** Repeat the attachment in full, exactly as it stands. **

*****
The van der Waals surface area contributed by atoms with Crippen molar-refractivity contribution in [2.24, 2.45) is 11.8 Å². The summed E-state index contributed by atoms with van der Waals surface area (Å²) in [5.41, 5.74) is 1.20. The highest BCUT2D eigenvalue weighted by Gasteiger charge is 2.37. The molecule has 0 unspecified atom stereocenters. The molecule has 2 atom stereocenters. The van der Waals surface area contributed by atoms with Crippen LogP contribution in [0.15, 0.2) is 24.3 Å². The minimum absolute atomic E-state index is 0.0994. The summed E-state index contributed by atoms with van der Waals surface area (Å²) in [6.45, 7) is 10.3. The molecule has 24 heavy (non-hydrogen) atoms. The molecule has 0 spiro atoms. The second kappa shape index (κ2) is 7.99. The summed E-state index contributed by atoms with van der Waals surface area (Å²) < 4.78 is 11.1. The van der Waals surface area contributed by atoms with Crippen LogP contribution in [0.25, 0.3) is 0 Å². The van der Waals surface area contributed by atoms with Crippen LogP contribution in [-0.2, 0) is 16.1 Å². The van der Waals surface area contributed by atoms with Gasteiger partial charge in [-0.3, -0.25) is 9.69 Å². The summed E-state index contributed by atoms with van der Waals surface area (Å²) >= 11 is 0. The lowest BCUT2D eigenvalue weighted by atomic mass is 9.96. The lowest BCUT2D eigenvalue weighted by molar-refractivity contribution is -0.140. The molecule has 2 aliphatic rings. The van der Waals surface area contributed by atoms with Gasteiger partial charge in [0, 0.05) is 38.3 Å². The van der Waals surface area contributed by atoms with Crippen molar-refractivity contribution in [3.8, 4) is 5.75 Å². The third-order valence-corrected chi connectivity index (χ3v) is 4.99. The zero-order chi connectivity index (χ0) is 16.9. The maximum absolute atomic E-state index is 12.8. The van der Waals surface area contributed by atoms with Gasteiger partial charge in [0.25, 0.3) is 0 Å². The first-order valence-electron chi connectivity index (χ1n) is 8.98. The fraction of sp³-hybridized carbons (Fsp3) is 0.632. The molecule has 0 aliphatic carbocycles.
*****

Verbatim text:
The van der Waals surface area contributed by atoms with Crippen molar-refractivity contribution in [2.24, 2.45) is 11.8 Å². The summed E-state index contributed by atoms with van der Waals surface area (Å²) in [5.41, 5.74) is 1.20. The highest BCUT2D eigenvalue weighted by Gasteiger charge is 2.37. The molecule has 0 unspecified atom stereocenters. The molecule has 2 atom stereocenters. The van der Waals surface area contributed by atoms with Crippen LogP contribution in [0.15, 0.2) is 24.3 Å². The minimum absolute atomic E-state index is 0.0994. The summed E-state index contributed by atoms with van der Waals surface area (Å²) in [6.45, 7) is 10.3. The molecule has 24 heavy (non-hydrogen) atoms. The molecule has 0 spiro atoms. The second kappa shape index (κ2) is 7.99. The summed E-state index contributed by atoms with van der Waals surface area (Å²) < 4.78 is 11.1. The van der Waals surface area contributed by atoms with Crippen LogP contribution in [0.25, 0.3) is 0 Å². The van der Waals surface area contributed by atoms with Crippen LogP contribution in [-0.2, 0) is 16.1 Å². The van der Waals surface area contributed by atoms with Gasteiger partial charge in [-0.3, -0.25) is 9.69 Å². The summed E-state index contributed by atoms with van der Waals surface area (Å²) >= 11 is 0. The lowest BCUT2D eigenvalue weighted by atomic mass is 9.96. The lowest BCUT2D eigenvalue weighted by molar-refractivity contribution is -0.140. The molecule has 2 aliphatic rings. The van der Waals surface area contributed by atoms with Gasteiger partial charge in [0, 0.05) is 38.3 Å². The van der Waals surface area contributed by atoms with Crippen molar-refractivity contribution in [3.8, 4) is 5.75 Å². The third-order valence-corrected chi connectivity index (χ3v) is 4.99. The zero-order chi connectivity index (χ0) is 16.9. The maximum absolute atomic E-state index is 12.8. The van der Waals surface area contributed by atoms with Gasteiger partial charge in [0.25, 0.3) is 0 Å². The first-order valence-electron chi connectivity index (χ1n) is 8.98. The fraction of sp³-hybridized carbons (Fsp3) is 0.632. The molecule has 0 aliphatic carbocycles.